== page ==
“I looked on Italy, and beheld a race spring up, overrunning the world to fetter the creature of God's workmanship; then the patience of the oppressed changed to fury; the iniquity of ages fell, and then came the day of danger; barbarous hordes drove before them, as shepherds their flocks, other barbarians towards our country. The torrent spreads from the Alps to Reggio. One throne became the lever to overthrow another; and we, the unhappy vanquished, bear the imprint of the fall of each. Civic broils succeed priestly. Guelfs and Ghibelins, Bianchis and Neris, Montecchis and Cappelettis, Maltraversis and Scacchesis, Bergolinis and Raspartis-blood on every stone in the villages ; blood on every tower in the cities; republics and continent miserable; perpetually warring with each other, within and without; lustful and avaricious tyrants, afraid even of the night, and yet of unbounded cruelty, betraying and betrayed; men put up for hire- Italian souls bartered for gold; illustrious cities treating with base marauders; lofty intellects bowing to ferocious ignorance; finally, as the tempest arises from the bottom of the deep, tyranny advances, pollutes heaven and earth, spreads a desert wild, unnaturalizes the soul--and stands."
The death of Nicolini, which took place on the 24th of last September, has awakened a new interest in his writings, to which, however, we can only allude in passing His Foscarini and Procida, especially the former, are, perhaps, the best specimens of the classic outline, clothed in the drapery of romanticism, and, what is more, the most likely to “
vive their century.” This would be readily assented to 'even by those who have never seen his works, could we only make room for some extracts. But to do him justice would require a whole article, and this we may give on a future occasion ; though, if we devoted one to every Italian author of equal eminence, it would be a long time before we should need to take up any other subject.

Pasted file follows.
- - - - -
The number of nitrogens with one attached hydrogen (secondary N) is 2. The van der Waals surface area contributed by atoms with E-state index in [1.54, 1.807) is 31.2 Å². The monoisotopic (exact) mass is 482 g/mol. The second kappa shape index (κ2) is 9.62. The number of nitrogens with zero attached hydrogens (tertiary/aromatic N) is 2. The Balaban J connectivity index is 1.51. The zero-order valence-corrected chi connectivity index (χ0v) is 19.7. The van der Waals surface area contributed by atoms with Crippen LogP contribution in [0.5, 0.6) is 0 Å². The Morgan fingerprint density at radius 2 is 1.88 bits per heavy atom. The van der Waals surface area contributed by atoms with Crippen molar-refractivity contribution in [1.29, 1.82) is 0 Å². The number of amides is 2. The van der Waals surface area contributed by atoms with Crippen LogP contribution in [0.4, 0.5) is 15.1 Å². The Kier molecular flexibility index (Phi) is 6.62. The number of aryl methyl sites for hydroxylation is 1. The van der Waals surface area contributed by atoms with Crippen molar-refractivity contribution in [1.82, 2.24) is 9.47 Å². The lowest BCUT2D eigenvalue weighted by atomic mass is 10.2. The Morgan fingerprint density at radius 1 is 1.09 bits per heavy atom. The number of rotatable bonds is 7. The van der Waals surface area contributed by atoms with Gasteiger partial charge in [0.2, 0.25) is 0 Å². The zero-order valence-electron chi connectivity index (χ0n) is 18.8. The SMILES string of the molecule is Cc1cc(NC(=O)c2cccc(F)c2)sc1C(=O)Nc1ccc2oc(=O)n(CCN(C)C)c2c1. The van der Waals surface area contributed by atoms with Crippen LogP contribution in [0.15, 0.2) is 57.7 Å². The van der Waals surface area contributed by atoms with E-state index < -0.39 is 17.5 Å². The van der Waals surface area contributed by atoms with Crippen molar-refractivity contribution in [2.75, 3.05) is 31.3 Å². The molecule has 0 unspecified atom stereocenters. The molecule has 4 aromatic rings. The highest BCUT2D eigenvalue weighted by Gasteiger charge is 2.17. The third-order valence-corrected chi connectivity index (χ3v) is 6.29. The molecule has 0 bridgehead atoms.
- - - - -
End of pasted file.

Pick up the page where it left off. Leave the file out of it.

Modern Italy has produced but few philosophers who are known, beyond the Alps, as such ; although, in this department, too, she affords ample evidence against the theory of degeneracy. In proof of this, we need only mention Romagnosi, whose writings have exercised a considerable influence on the profoundest thinkers among his contemporaries.* No one has written more thoughtfully and forcibly on penal laws. “The right of punishment,” he says, “is an habitual right of self-defense against the permanent menace arising from an innate intemperance.”+ Romagnosi is one of the most earnest and powerful opponents of the theory of indefinite progress. “An indefinite progress," he observes, " is a vain chimera, because human nature herself is limited; our organization and soil, climate, stimulus, all demonstrate that she is inclined by herself to quietness. Methinks, rather, that the condition of the world suggests the great problem, whether the nations will ever be able to attain that finite apex to which the mind of the philosopher may soar, and whether it will be given to all of them to approach equally that point. Decay may intrude at every stage, as is attested by history." M. Guizot, as well as Mr. Buckle, and several other writers on the philosophy of history, have borrowed largely from this work, especially from those admirable chapters of it which relate to civilization and government. * The establishment of a government," says Romagnosi, “is a good, as far as it is a necessary, remedy, for an evil such as the ignorance, vices, &c., of the different individuals”'composing the body politic. No one who has examined the subject will deny the force of the following observation : “ Civilization has been, and is, a wholly special, whol'y traditional, wholly industrial art, which had its origin in a point of the globe, was propagated not
See his Alcuni Pensieri sopra un ultra metafisica Filosofia della Storia. Florence, 1834.
+ Genesi del Diritto Penale.
otherwise than by alphabetical writing, in certain practicable modes, in certain climates, in certain countries, and which